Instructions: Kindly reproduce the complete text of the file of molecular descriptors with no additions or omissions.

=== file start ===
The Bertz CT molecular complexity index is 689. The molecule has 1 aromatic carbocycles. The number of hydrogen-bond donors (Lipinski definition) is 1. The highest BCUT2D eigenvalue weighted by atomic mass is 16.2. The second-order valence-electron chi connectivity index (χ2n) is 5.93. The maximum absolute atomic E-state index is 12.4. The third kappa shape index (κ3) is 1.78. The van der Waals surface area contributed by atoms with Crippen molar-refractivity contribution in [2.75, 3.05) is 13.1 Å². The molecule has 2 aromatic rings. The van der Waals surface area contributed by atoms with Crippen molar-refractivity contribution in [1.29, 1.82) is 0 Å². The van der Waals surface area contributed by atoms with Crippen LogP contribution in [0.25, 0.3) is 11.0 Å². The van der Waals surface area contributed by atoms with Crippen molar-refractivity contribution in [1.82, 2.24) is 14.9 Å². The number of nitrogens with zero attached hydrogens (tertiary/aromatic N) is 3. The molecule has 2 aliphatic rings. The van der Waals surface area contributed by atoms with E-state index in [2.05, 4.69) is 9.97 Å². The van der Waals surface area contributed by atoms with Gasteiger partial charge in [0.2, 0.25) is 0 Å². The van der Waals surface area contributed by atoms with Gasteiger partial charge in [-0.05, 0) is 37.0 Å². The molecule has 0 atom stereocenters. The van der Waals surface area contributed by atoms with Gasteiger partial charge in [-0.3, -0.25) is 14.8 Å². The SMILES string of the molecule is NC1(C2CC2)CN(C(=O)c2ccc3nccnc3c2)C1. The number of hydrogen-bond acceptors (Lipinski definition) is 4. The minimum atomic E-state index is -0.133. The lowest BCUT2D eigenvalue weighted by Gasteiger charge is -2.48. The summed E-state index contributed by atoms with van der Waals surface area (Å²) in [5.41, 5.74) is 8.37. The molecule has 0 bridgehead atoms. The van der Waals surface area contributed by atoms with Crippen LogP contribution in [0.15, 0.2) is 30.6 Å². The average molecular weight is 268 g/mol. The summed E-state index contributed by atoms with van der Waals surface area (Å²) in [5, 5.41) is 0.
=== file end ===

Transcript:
The Bertz CT molecular complexity index is 689. The molecule has 1 aromatic carbocycles. The number of hydrogen-bond donors (Lipinski definition) is 1. The highest BCUT2D eigenvalue weighted by atomic mass is 16.2. The second-order valence-electron chi connectivity index (χ2n) is 5.93. The maximum absolute atomic E-state index is 12.4. The third kappa shape index (κ3) is 1.78. The van der Waals surface area contributed by atoms with Crippen molar-refractivity contribution in [2.75, 3.05) is 13.1 Å². The molecule has 2 aromatic rings. The van der Waals surface area contributed by atoms with Crippen molar-refractivity contribution in [1.29, 1.82) is 0 Å². The van der Waals surface area contributed by atoms with Crippen LogP contribution in [0.25, 0.3) is 11.0 Å². The van der Waals surface area contributed by atoms with Crippen molar-refractivity contribution in [1.82, 2.24) is 14.9 Å². The number of nitrogens with zero attached hydrogens (tertiary/aromatic N) is 3. The molecule has 2 aliphatic rings. The van der Waals surface area contributed by atoms with E-state index in [2.05, 4.69) is 9.97 Å². The van der Waals surface area contributed by atoms with Gasteiger partial charge in [0.2, 0.25) is 0 Å². The van der Waals surface area contributed by atoms with Gasteiger partial charge in [-0.05, 0) is 37.0 Å². The molecule has 0 atom stereocenters. The van der Waals surface area contributed by atoms with Gasteiger partial charge in [-0.3, -0.25) is 14.8 Å². The SMILES string of the molecule is NC1(C2CC2)CN(C(=O)c2ccc3nccnc3c2)C1. The number of hydrogen-bond acceptors (Lipinski definition) is 4. The minimum atomic E-state index is -0.133. The lowest BCUT2D eigenvalue weighted by Gasteiger charge is -2.48. The summed E-state index contributed by atoms with van der Waals surface area (Å²) in [5.41, 5.74) is 8.37. The molecule has 0 bridgehead atoms. The van der Waals surface area contributed by atoms with Crippen LogP contribution in [0.15, 0.2) is 30.6 Å². The average molecular weight is 268 g/mol. The summed E-state index contributed by atoms with van der Waals surface area (Å²) in [5, 5.41) is 0.